who names particles?

  • 5 Replies
  • 1706 Views

0 Members and 1 Guest are viewing this topic.

*

Offline annie123

  • Sr. Member
  • ****
  • 259
    • View Profile
who names particles?
« on: 22/11/2012 01:10:59 »
Who decides what particles are called - gluon, etc.? Does the ending 'on' mean something?

*

Offline imatfaal

  • Neilep Level Member
  • ******
  • 2787
  • rouge moderator
    • View Profile
Re: who names particles?
« Reply #1 on: 22/11/2012 16:40:17 »
I think the -on ending all mimic the electron (or the proton).

 Rutherford called the hydrogen nuclei a proton - ie from the greek for first - as he believed that it was  the primary and fundamental building block. The electron was clearly involved in electricity / electric charge - but had another name that has fallen out of use and I cannot remember.  Other accounts have the electron named after the greek for Amber which was often used in very early science (more alchemy) to create sparks when rubbed with fur.   Bayron are heavy -ons, leptons are light -ons, hadrons are thick -ons, and positron are positive versions of electr -ons.  Bosons were named for the theorist Satayanda Bose, and Fermions for Enrico Fermi.

Other names are just those that became accepted - neutrino is an italian diminutive for of neuton, it's a neutral particle but much smaller than the neutron; it was named by the Italian born Enrico Fermi.    The quarks were named by Murray Gell-Mann after realising they needed a name that was distinct from the -ons, and chose a word he liked from a passage of James Joyce (a quark for Master Mark)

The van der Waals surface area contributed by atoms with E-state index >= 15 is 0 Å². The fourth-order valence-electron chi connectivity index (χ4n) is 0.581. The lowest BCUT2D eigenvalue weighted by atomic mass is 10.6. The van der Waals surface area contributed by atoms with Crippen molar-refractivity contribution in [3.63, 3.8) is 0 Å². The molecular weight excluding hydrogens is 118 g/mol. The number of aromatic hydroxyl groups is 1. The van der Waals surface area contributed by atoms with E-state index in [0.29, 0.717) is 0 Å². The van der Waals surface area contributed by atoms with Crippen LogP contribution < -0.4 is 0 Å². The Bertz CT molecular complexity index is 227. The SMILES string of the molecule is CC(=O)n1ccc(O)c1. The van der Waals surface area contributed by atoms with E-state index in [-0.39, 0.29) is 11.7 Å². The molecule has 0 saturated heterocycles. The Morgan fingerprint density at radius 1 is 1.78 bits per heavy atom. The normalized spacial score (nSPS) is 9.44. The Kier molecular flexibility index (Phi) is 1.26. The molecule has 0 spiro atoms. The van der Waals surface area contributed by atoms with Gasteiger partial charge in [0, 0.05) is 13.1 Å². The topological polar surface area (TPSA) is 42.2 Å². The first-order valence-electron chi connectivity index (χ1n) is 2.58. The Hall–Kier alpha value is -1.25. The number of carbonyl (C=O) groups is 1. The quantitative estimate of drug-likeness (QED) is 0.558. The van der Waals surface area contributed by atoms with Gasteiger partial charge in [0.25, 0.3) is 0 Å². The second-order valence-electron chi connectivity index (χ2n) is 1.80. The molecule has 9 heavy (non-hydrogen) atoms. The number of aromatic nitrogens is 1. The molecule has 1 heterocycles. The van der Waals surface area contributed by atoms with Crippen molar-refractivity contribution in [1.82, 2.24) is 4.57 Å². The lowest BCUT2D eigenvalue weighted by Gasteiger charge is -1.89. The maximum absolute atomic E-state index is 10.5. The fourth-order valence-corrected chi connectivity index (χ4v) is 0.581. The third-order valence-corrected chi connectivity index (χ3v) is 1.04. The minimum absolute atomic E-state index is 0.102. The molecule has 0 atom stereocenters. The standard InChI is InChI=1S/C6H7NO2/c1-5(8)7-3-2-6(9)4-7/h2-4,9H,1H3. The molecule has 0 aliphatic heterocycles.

I don't know if there is now a naming committee  - but usage and claritiy will still be the most important factor
Thereís no sense in being precise when you donít even know what youíre talking about.  John Von Neumann

At the surface, we may appear as intellects, helpful people, friendly staff or protectors of the interwebs. Deep down inside, we're all trolls. CaptainPanic @ sf.n

*

Offline imatfaal

  • Neilep Level Member
  • ******
  • 2787
  • rouge moderator
    • View Profile
Re: who names particles?
« Reply #2 on: 22/11/2012 16:42:05 »
although thinking of the up down, strange charm, top bottom set of quarks I realise my last comment about clarity is miles from the mark
Thereís no sense in being precise when you donít even know what youíre talking about.  John Von Neumann

At the surface, we may appear as intellects, helpful people, friendly staff or protectors of the interwebs. Deep down inside, we're all trolls. CaptainPanic @ sf.n

*

Offline evan_au

  • Neilep Level Member
  • ******
  • 4251
    • View Profile
Re: who names particles?
« Reply #3 on: 22/11/2012 19:38:05 »
At the other extreme, the use of the term "penguin" in particle physics arose out out of a bet in the bar collaborating with some use of illegal substances http://en.wikipedia.org/wiki/Penguin_diagram

*

Offline annie123

  • Sr. Member
  • ****
  • 259
    • View Profile
Re: who names particles?
« Reply #4 on: 23/11/2012 01:34:01 »
Thanks.

*

Offline evan_au

  • Neilep Level Member
  • ******
  • 4251
    • View Profile
Re: who names particles?
« Reply #5 on: 27/11/2012 11:05:27 »
The Higgs particle was named after one of the theoreticians who suggested that it might exist.

A catchy title for a book provided its nickname: "The God Particle".  http://en.wikipedia.org/wiki/Higgs_boson#In_mainstream_media